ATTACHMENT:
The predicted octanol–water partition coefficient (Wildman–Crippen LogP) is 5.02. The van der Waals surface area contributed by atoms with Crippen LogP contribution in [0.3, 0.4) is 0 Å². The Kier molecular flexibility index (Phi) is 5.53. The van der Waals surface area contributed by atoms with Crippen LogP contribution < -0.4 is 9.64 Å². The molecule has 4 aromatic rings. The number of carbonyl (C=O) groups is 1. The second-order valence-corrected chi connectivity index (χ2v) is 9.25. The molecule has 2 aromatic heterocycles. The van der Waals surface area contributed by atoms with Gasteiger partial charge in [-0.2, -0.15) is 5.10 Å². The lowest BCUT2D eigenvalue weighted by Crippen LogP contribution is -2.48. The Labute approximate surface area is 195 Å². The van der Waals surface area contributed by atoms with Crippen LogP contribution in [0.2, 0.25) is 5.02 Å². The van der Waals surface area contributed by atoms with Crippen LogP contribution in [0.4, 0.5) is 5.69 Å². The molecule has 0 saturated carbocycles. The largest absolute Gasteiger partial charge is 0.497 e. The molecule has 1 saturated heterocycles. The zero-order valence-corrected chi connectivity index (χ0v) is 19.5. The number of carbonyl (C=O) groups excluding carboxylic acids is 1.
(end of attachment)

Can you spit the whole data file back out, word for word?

The predicted octanol–water partition coefficient (Wildman–Crippen LogP) is 5.02. The van der Waals surface area contributed by atoms with Crippen LogP contribution in [0.3, 0.4) is 0 Å². The Kier molecular flexibility index (Phi) is 5.53. The van der Waals surface area contributed by atoms with Crippen LogP contribution < -0.4 is 9.64 Å². The molecule has 4 aromatic rings. The number of carbonyl (C=O) groups is 1. The second-order valence-corrected chi connectivity index (χ2v) is 9.25. The molecule has 2 aromatic heterocycles. The van der Waals surface area contributed by atoms with Gasteiger partial charge in [-0.2, -0.15) is 5.10 Å². The lowest BCUT2D eigenvalue weighted by Crippen LogP contribution is -2.48. The Labute approximate surface area is 195 Å². The van der Waals surface area contributed by atoms with Crippen LogP contribution in [0.2, 0.25) is 5.02 Å². The van der Waals surface area contributed by atoms with Crippen LogP contribution in [0.4, 0.5) is 5.69 Å². The molecule has 0 saturated carbocycles. The largest absolute Gasteiger partial charge is 0.497 e. The molecule has 1 saturated heterocycles. The zero-order valence-corrected chi connectivity index (χ0v) is 19.5. The number of carbonyl (C=O) groups excluding carboxylic acids is 1.